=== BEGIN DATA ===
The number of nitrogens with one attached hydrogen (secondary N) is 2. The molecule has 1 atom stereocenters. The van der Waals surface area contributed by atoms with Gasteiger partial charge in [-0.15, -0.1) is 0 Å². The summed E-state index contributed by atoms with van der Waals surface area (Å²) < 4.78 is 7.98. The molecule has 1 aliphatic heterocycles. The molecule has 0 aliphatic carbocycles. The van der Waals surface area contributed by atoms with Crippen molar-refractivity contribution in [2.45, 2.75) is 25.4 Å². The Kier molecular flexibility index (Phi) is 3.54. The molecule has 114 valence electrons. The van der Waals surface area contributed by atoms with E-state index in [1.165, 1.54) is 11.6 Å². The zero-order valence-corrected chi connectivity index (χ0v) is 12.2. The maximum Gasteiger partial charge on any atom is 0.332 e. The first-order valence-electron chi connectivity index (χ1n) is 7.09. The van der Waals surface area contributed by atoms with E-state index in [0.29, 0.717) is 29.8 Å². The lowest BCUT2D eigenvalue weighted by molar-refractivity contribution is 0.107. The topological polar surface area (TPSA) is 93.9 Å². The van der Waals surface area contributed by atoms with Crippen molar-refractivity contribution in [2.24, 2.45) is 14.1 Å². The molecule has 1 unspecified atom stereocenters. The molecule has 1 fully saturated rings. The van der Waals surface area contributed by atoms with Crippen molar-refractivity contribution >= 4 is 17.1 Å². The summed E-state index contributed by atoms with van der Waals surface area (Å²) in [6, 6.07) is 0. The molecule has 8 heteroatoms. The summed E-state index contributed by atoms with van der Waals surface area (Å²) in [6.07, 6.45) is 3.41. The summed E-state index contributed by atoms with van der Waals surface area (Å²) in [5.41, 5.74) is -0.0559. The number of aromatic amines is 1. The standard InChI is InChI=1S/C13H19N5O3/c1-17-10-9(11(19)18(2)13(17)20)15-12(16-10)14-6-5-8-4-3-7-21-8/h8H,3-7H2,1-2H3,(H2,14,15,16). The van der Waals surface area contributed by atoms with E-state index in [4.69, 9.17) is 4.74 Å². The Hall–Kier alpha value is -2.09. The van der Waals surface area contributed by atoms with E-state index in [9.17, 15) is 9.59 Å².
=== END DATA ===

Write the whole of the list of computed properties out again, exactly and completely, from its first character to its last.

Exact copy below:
The number of nitrogens with one attached hydrogen (secondary N) is 2. The molecule has 1 atom stereocenters. The van der Waals surface area contributed by atoms with Gasteiger partial charge in [-0.15, -0.1) is 0 Å². The summed E-state index contributed by atoms with van der Waals surface area (Å²) < 4.78 is 7.98. The molecule has 1 aliphatic heterocycles. The molecule has 0 aliphatic carbocycles. The van der Waals surface area contributed by atoms with Crippen molar-refractivity contribution in [2.45, 2.75) is 25.4 Å². The Kier molecular flexibility index (Phi) is 3.54. The molecule has 114 valence electrons. The van der Waals surface area contributed by atoms with E-state index in [1.165, 1.54) is 11.6 Å². The zero-order valence-corrected chi connectivity index (χ0v) is 12.2. The maximum Gasteiger partial charge on any atom is 0.332 e. The first-order valence-electron chi connectivity index (χ1n) is 7.09. The van der Waals surface area contributed by atoms with E-state index in [0.29, 0.717) is 29.8 Å². The lowest BCUT2D eigenvalue weighted by molar-refractivity contribution is 0.107. The topological polar surface area (TPSA) is 93.9 Å². The van der Waals surface area contributed by atoms with Crippen molar-refractivity contribution in [2.24, 2.45) is 14.1 Å². The molecule has 1 unspecified atom stereocenters. The molecule has 1 fully saturated rings. The van der Waals surface area contributed by atoms with Crippen molar-refractivity contribution >= 4 is 17.1 Å². The summed E-state index contributed by atoms with van der Waals surface area (Å²) in [6, 6.07) is 0. The molecule has 8 heteroatoms. The summed E-state index contributed by atoms with van der Waals surface area (Å²) in [6.07, 6.45) is 3.41. The summed E-state index contributed by atoms with van der Waals surface area (Å²) in [5.41, 5.74) is -0.0559. The number of aromatic amines is 1. The standard InChI is InChI=1S/C13H19N5O3/c1-17-10-9(11(19)18(2)13(17)20)15-12(16-10)14-6-5-8-4-3-7-21-8/h8H,3-7H2,1-2H3,(H2,14,15,16). The van der Waals surface area contributed by atoms with E-state index in [4.69, 9.17) is 4.74 Å². The Hall–Kier alpha value is -2.09. The van der Waals surface area contributed by atoms with E-state index in [9.17, 15) is 9.59 Å².